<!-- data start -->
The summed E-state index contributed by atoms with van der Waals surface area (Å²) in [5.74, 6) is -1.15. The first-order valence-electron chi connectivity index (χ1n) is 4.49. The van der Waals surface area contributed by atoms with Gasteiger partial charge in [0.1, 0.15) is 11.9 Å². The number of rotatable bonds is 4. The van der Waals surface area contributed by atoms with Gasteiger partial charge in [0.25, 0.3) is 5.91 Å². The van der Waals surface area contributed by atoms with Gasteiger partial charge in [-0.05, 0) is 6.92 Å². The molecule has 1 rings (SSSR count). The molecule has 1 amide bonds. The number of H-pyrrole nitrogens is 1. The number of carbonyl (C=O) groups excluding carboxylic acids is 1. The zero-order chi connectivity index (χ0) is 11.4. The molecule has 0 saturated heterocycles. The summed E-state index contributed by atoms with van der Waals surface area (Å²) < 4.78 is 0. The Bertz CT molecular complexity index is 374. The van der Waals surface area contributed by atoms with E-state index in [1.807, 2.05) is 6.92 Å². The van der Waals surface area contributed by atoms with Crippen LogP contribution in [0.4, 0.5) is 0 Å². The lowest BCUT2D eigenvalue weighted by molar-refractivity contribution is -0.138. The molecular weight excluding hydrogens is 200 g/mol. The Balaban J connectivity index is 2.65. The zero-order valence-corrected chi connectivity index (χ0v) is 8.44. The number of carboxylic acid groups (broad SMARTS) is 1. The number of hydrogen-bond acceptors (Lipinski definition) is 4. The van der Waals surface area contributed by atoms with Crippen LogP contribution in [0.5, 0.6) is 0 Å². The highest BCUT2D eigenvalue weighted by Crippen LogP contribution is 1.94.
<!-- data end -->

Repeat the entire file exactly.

The summed E-state index contributed by atoms with van der Waals surface area (Å²) in [5.74, 6) is -1.15. The first-order valence-electron chi connectivity index (χ1n) is 4.49. The van der Waals surface area contributed by atoms with Gasteiger partial charge in [0.1, 0.15) is 11.9 Å². The number of rotatable bonds is 4. The van der Waals surface area contributed by atoms with Gasteiger partial charge in [0.25, 0.3) is 5.91 Å². The van der Waals surface area contributed by atoms with Gasteiger partial charge in [-0.05, 0) is 6.92 Å². The molecule has 1 rings (SSSR count). The molecule has 1 amide bonds. The number of H-pyrrole nitrogens is 1. The number of carbonyl (C=O) groups excluding carboxylic acids is 1. The zero-order chi connectivity index (χ0) is 11.4. The molecule has 0 saturated heterocycles. The summed E-state index contributed by atoms with van der Waals surface area (Å²) < 4.78 is 0. The Bertz CT molecular complexity index is 374. The van der Waals surface area contributed by atoms with E-state index in [1.807, 2.05) is 6.92 Å². The van der Waals surface area contributed by atoms with Crippen LogP contribution in [0.4, 0.5) is 0 Å². The lowest BCUT2D eigenvalue weighted by molar-refractivity contribution is -0.138. The molecular weight excluding hydrogens is 200 g/mol. The Balaban J connectivity index is 2.65. The zero-order valence-corrected chi connectivity index (χ0v) is 8.44. The number of carboxylic acid groups (broad SMARTS) is 1. The number of hydrogen-bond acceptors (Lipinski definition) is 4. The van der Waals surface area contributed by atoms with Crippen LogP contribution in [0.5, 0.6) is 0 Å². The highest BCUT2D eigenvalue weighted by Crippen LogP contribution is 1.94.